If you can access the web or check email from your mobile device, you could be at risk.
Smartphone owners are more susceptible to identity theft. Many smartphone owners do not password protect their device, which can store sensitive data such as financial account information. It is also common to connect to public Wi-Fi networks when on the go with your smartphone. Hackers often use or even set up these networks in order to gain access to your device. Use these tips to protect your mobile device:
- Don't click on links sent via text message or email from people you don't know.
- Only download applications found in your device's app store.
- Ensure your mobile device has the latest anti-virus and anti-trojan software installed. Devices, especially Android, should have anti-virus software. This protects the device from malware that comes with an app that's downloaded.
- Always lock your device when not in use or set up your device to automatically lock after a few minutes of inactivity.
- Set a PIN or keylock that will be needed to access the device.
- Turn Bluetooth off when you are not using it.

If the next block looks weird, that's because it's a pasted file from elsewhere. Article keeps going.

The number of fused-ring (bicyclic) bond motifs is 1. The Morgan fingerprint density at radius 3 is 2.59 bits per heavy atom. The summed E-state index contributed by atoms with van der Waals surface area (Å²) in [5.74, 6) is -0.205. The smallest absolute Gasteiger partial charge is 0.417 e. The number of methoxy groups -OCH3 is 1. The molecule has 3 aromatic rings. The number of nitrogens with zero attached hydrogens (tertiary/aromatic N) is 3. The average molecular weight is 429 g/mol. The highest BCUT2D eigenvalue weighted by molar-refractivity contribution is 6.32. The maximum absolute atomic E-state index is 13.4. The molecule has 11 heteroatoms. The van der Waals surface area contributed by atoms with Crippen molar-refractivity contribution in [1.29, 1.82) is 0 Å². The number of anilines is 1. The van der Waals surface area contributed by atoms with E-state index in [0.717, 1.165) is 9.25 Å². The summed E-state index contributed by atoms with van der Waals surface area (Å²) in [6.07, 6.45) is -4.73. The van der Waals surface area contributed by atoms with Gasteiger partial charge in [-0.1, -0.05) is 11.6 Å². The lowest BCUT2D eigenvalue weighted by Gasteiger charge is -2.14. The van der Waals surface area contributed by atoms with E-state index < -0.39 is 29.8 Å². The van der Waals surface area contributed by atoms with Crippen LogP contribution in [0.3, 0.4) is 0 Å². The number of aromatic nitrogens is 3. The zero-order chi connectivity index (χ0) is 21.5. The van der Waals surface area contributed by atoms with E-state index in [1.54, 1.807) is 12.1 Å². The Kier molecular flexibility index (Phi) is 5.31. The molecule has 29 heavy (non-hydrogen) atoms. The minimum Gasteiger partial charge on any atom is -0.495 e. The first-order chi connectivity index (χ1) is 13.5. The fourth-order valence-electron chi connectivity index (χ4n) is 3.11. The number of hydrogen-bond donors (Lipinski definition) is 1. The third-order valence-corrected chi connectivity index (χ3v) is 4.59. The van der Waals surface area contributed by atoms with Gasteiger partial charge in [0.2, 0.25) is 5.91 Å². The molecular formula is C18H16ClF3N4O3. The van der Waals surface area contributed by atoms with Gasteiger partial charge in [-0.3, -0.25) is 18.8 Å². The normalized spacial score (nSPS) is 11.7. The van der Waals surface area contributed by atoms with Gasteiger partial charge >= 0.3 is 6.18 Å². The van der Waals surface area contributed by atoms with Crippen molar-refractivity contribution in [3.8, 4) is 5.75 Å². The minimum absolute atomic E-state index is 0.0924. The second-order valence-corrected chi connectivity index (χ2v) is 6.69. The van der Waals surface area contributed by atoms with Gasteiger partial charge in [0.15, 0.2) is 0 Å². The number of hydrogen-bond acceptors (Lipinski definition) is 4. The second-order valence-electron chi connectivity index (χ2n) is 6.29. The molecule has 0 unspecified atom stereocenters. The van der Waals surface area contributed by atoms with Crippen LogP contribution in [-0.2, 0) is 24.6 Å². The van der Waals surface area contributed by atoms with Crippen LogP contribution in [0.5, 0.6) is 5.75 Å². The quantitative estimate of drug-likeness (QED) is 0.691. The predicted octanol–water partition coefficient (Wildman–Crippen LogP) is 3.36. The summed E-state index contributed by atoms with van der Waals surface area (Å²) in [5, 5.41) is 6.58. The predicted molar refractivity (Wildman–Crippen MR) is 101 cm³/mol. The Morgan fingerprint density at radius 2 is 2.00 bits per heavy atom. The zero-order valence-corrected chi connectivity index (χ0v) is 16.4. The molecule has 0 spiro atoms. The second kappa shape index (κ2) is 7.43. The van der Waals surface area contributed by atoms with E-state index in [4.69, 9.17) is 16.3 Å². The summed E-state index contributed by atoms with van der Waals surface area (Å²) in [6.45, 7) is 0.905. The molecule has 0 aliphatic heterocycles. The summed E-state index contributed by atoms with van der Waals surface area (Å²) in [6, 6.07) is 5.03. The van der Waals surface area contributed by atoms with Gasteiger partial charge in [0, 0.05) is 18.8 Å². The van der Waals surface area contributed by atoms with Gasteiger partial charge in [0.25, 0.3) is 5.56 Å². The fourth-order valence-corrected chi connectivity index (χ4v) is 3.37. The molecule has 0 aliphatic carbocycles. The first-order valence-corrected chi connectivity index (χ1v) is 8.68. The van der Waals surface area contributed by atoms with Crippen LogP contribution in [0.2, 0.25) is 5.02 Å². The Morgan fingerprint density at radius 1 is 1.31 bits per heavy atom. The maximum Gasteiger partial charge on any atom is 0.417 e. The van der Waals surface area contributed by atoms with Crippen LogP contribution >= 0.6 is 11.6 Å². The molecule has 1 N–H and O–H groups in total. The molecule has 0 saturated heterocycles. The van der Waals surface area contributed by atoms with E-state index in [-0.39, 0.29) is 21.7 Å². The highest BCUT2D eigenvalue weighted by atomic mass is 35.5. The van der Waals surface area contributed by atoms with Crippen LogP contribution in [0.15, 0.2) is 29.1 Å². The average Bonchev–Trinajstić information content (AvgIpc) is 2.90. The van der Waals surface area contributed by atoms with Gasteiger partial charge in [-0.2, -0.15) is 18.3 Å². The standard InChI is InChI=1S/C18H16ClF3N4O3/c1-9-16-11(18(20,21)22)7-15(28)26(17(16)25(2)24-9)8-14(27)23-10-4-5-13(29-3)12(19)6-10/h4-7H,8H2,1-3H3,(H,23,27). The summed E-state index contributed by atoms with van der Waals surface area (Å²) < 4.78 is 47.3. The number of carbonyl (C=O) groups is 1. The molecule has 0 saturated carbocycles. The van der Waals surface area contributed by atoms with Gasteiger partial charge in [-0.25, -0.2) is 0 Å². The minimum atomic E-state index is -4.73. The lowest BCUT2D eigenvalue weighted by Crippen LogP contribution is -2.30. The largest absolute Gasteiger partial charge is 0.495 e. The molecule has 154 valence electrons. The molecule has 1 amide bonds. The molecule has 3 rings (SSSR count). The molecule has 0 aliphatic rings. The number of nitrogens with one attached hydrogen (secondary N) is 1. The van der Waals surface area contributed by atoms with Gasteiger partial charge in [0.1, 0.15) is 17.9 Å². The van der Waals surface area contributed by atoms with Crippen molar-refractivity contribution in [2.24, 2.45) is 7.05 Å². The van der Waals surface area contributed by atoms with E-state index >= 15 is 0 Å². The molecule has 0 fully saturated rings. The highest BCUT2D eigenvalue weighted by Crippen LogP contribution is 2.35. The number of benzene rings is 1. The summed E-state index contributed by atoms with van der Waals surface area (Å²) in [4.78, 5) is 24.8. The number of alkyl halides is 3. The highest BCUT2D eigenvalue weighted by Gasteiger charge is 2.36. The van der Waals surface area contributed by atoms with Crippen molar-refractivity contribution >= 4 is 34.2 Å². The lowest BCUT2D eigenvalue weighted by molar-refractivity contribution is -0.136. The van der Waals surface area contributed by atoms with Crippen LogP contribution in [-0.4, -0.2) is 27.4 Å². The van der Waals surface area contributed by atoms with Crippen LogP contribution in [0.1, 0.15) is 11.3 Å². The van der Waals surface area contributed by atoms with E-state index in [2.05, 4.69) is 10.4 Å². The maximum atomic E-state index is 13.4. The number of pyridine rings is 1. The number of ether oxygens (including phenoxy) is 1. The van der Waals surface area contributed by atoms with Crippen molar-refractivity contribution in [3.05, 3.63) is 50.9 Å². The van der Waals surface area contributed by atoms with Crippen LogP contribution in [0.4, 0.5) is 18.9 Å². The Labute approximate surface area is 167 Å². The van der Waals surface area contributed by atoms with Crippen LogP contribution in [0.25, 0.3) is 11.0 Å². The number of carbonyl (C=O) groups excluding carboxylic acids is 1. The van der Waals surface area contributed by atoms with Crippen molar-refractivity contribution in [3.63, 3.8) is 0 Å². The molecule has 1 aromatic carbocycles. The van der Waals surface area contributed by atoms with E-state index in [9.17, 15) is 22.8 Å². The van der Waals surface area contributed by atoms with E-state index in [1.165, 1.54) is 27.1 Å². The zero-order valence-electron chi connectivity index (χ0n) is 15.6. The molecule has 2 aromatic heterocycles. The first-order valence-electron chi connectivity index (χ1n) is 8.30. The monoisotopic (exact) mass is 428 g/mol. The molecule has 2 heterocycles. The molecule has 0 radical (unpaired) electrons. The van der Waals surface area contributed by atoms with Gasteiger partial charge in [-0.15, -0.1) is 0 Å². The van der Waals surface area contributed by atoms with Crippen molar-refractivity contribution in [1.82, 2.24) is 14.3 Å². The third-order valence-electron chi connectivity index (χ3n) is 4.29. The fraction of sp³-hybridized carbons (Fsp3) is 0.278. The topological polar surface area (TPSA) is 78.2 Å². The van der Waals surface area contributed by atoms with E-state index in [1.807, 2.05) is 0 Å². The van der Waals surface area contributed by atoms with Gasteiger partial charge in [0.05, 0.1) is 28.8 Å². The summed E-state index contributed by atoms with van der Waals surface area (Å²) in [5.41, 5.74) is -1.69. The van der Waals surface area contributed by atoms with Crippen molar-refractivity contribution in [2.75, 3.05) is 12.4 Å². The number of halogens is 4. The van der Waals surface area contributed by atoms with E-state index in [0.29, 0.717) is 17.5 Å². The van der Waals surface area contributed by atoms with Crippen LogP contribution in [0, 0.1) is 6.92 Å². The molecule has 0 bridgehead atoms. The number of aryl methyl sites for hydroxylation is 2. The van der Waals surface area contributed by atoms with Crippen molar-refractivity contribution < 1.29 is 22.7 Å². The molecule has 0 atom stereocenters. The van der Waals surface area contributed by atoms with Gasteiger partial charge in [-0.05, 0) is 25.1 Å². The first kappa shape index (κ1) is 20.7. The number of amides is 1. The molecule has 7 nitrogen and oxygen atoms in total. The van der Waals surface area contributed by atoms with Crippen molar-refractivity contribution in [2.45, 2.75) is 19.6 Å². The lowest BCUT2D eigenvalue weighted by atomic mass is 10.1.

- Only attempt to connect to encrypted Wi-Fi networks that require a password.
- Reset your mobile device to factory settings before selling or recycling it.
- Delete any text messages that may contain personal information or account numbers and regularly clear browser history.
- Only download applications from trusted websites.
- Keep your operating system and security software current.
- Do not attempt to "jailbreak" your mobile device. Jailbreaking occurs when software is downloaded onto a smartphone that overrides the limitations set in place by the phone's manufacturer. This allows a user to download third-party applications and customize the phone beyond its normal capabilities. Jailbreaking a phone increases a user's chances of downloading malware or other fraudulent apps and eliminates the option to install important updates to the phone's operating system.